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BMC Research Notes

Open Access

Putative pathophysiological mechanisms in recurrent hemicrania from aortic dissection: a case report

  • Joseph Kamtchum Tatuene1Email author,
  • Sophie Excoffier2,
  • Jean-Paul Vallee3 and
  • Andreas Kleinschmidt1
BMC Research Notes20158:246

https://doi.org/10.1186/s13104-015-1223-8

Received: 31 October 2014

Accepted: 9 June 2015

Published: 17 June 2015

Abstract

Background

Transient or permanent neurological symptoms occur in 17–40% of patients with aortic dissection. They can distract from or even mask the underlying life-threatening condition.

Case presentation

We present the case of a young Caucasian man who consulted for recurrent episodes of stereotyped right-sided sudden-onset severe headache. Upon questioning, he also reported a dull chest pain. Clinical examination and brain magnetic resonance imaging were unremarkable. The concomitant presence of chest pain made us consider aortic dissection. Contrast-enhanced cervico-thoraco-abdominal computerized tomography revealed type A aortic dissection. The patient underwent surgical replacement of the ascending aorta and reported no further episode of headache thereafter. Differential diagnosis of headache in this case includes paroxysmal hemicrania, cluster headache, migraine, trigeminal neuralgia and short lasting unilateral neuralgiform headache with conjunctival injection and tearing. Failure to match diagnostic criteria for any of these primary headache disorders and the resolution of pain episodes following surgery led us to postulate that these new-onset hemicrania episodes were symptomatic of aortic dissection. We hypothesize that aortic wall ischemia could have activated the trigeminovascular system and thereby caused hemicranial pain. Such an effect might be mediated by two different pathways that can be referred to as anatomical and humoral. The humoral hypothesis would posit that ischemia results in synthesis of pro-inflammatory mediators released from the aortic wall into the blood stream, such that they reach the central nervous system and directly stimulate specific receptors. The anatomical hypothesis would imply that pain signals generated by nociceptors in the aortic wall are transferred to the trigeminal ganglion via the cardiac plexus, the first cervical ganglion and the internal carotid nerve such that pain perception is referred to related cranio-cervical dermatomes.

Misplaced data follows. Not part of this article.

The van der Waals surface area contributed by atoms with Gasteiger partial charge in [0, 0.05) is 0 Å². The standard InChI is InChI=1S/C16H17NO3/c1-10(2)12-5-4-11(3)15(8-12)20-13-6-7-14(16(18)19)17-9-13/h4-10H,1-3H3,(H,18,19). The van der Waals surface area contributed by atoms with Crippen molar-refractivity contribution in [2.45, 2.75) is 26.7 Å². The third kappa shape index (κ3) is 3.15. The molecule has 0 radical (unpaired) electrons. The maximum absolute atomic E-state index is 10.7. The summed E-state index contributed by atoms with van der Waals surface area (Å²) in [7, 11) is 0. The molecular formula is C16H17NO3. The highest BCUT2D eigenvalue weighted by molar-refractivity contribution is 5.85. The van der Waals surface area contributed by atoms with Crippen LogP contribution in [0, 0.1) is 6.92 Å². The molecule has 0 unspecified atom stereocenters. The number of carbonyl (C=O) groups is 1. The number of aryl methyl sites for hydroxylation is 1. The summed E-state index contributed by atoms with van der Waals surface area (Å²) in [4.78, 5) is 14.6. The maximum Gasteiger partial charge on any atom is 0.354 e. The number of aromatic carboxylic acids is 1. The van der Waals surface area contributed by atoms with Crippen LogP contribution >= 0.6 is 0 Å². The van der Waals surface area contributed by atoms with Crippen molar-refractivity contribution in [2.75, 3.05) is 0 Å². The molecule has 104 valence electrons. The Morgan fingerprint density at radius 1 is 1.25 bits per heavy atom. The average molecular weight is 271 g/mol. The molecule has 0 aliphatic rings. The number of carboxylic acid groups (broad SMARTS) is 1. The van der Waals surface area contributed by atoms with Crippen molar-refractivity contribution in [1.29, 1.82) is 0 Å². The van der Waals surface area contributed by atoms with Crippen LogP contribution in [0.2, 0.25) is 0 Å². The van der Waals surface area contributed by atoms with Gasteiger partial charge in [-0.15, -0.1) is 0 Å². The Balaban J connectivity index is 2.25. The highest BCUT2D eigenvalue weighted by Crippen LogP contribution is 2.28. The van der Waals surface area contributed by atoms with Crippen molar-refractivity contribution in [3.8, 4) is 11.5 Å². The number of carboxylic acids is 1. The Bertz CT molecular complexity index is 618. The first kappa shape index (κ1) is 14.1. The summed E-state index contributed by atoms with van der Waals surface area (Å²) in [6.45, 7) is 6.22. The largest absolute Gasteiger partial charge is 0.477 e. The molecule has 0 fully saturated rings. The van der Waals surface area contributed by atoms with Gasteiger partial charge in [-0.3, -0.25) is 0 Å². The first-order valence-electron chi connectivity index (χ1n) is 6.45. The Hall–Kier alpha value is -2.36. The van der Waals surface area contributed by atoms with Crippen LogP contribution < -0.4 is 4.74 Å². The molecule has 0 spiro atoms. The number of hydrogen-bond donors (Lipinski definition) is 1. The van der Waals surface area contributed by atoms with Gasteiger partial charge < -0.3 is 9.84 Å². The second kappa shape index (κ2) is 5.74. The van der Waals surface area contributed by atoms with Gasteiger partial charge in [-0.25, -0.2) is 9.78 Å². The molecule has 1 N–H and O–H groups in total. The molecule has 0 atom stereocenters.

Conclusion

In cases of isolated headache that does not match key diagnostic criteria for a primary headache entity; a thorough review of systems should be performed to look for symptoms that may indicate symptomatic headache from potentially life-threatening conditions. Neurologists should consider aortic dissection in patients presenting with acute headache and chest pain. Further clinical or experimental studies are required to refute or validate the pathophysiological hypothesis discussed here.

Keywords

HeadacheHemicraniaEtiologyPathophysiologyAortic dissection

Background